Category Archives: Trip Report

2nd Beginner’s Class Report – June 2016

2nd Beginner's Class 6-16

Good weather and sunshine welcomed the last Club-AA subsidized class for this summer. 24 people took part in these classes this summer, a great start to this partnership between our club and Aqua Adventures in teaching skills to our members. AA has sold a lot of our gear. The hats are so popular they have sold out again! More are on order and should be there in a few weeks.

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Jen, with the help of Billy Kroll, led the paddlers through drills in the “Draw Stroke”, “Sculling”, the “Low Brace”, assisted and self-re-entry techniques, and boat handling. Jen demonstrated the stand-up paddle board technique in a kayak (amazing), and everyone said they really enjoyed the class. Many thanks to Jen, and thank you Billy for assisting in this class.

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June 2016 Leadership Class Report

Click to enlarge photos

Click to enlarge photos

Six people took part in the first Leadership Class offered by the joint effort of the club and Aqua Adventures (AA). Jen Kleck conducted an excellent classroom session covering the topics of Leadership Characteristics, the Role of the Leader, Risk Assessment, Preparation for a paddle, and what to go over with the group prior to a paddle.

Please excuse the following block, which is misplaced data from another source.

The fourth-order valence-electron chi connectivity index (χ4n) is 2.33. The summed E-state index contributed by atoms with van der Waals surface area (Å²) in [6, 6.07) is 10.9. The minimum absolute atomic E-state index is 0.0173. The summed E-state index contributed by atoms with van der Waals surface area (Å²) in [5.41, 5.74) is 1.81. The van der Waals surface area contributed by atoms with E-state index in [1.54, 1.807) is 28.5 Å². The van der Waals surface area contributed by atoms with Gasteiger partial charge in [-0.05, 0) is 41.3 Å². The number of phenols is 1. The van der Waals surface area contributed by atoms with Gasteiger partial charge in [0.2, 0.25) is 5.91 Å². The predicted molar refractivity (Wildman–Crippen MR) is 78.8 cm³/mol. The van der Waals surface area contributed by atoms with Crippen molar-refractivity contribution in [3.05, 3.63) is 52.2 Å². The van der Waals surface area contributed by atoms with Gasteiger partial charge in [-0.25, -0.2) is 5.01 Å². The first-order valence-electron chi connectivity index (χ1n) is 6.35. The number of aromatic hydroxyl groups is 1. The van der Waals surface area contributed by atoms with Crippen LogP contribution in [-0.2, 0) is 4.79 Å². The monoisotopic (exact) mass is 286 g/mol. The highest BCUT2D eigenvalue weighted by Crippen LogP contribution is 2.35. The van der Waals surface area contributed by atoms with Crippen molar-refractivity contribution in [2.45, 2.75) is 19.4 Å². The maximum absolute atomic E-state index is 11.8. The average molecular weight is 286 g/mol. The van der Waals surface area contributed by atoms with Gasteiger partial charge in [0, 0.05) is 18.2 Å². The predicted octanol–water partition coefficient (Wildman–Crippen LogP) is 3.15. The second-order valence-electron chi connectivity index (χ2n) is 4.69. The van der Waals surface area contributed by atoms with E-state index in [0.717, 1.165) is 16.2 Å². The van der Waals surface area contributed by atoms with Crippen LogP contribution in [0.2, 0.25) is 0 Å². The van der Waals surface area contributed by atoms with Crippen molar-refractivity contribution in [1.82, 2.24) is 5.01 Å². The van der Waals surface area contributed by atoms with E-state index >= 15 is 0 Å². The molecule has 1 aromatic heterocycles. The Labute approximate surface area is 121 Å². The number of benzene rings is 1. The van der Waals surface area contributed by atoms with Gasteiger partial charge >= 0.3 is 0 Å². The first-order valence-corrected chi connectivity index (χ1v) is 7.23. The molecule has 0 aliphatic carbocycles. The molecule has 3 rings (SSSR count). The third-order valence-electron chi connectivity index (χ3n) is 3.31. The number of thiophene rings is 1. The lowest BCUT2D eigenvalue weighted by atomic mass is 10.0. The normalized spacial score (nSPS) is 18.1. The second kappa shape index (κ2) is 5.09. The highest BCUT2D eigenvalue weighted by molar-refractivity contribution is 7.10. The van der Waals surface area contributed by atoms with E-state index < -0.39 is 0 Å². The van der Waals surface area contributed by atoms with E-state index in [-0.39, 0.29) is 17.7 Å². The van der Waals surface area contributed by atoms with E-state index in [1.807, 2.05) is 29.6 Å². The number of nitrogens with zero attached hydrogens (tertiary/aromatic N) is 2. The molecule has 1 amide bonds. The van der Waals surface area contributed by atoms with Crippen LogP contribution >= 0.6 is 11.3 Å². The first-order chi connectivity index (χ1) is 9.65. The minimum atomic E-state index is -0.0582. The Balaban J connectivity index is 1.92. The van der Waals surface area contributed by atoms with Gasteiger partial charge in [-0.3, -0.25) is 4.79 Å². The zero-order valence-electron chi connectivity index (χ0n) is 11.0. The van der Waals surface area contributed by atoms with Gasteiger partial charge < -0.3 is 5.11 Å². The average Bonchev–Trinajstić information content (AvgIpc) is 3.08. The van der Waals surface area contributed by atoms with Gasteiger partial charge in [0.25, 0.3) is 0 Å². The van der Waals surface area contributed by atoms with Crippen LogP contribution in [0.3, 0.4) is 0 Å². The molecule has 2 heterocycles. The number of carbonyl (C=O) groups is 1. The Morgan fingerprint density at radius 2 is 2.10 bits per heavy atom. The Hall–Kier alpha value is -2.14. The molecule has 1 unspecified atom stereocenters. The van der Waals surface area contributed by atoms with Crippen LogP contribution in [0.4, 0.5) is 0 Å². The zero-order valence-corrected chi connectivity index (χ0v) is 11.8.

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The group looked at a map of Mission Bay and the anticipated paddle route while Jen discussed the various factors to consider on each leg of the trip. The group then formulated a “Trip Plan”, taking into consideration the different risks involved.

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The water session consisted of each member taking a turn at leading the group, and also involved a rescue practice in the open bay. Jen did an amazing job in both the classroom session and the water practicum. She teaches with authority, focus and energy. If you ever have an opportunity to take a class from her, you will not regret it. Be sure to check out all the courses AA has to offer to advance your paddling skills. The club thanks her greatly for her involvement with us.